This study was designed to determine whether a reduction in oral contrast dose and a change in timing of administration will result in less residual material in the colonic lumen.
We retrospectively assessed, in a blinded fashion, the amount and nature of residual material in the colon in 40 patients who received computed tomography colonography. Half of the cohort received the standard bowel-preparation regimen, whereas a sex- and age-matched test arm received the modified regimen. A scoring system that consisted of metrics to quantify the nature and extent of residual fluid and solid material was defined. Image analysis was conducted with the investigators blinded to the group assignment of each patient. Three different trained observers independently reviewed and scored the 6 colonic segments in supine and prone positions for each patient in the cohort. In cases in which interobserver discrepancies existed, the observers reanalyzed the images together to come to an agreement on scores.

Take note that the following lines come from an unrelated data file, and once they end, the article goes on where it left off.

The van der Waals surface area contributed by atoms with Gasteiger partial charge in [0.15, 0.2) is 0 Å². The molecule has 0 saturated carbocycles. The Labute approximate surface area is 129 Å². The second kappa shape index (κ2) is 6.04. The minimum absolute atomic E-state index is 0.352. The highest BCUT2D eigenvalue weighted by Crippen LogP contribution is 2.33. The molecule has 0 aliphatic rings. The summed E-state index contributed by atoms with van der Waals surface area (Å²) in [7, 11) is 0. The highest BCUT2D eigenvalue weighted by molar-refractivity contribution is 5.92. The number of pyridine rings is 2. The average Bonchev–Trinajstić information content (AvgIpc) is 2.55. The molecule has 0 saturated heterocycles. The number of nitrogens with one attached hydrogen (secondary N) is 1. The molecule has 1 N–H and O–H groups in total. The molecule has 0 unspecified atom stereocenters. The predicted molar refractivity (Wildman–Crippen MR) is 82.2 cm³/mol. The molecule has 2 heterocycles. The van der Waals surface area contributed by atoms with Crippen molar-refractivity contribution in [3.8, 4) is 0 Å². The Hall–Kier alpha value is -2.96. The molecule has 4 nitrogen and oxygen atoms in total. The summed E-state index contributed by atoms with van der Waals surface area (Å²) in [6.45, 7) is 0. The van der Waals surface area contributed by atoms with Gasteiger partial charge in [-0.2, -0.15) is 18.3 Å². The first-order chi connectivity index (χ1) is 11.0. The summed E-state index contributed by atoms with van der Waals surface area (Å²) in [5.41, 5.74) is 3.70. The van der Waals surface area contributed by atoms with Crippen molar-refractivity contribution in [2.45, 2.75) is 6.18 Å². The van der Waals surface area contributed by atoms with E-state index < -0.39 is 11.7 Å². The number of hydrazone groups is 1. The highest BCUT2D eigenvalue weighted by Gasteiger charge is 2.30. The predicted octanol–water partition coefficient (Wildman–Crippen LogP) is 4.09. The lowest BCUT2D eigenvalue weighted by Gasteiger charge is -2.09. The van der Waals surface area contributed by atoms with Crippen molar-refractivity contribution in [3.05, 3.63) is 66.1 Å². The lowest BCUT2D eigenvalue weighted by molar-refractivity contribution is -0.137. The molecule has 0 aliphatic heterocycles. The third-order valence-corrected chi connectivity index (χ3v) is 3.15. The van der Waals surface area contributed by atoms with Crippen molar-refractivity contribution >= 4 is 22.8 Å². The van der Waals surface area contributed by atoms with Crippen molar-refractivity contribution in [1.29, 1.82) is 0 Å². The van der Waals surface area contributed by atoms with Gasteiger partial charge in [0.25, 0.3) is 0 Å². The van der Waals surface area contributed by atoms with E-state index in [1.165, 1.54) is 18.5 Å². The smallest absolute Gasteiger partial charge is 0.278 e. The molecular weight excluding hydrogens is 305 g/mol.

The new bowel-preparation regimen resulted in significantly less “sticky coat” ( P < .005), a problematic phenomenon in which the colonic mucosa is covered in a thin coating of residual contrast and fecal material. There was no difference in the amount of residual fluid. Fewer masses of stool were noted with the new preparation, but this was not found to be statistically significant.
A new bowel-preparation regimen that consisted of lower quantities of contrast administered earlier in the day preceding computed tomography colonography resulted in a lower incidence of adherent contrast and fecal matter. The reduction of this “sticky coat” problem not only improved radiologic analysis of the colon but may permit same-day therapy via colonoscopy if indicated on imaging.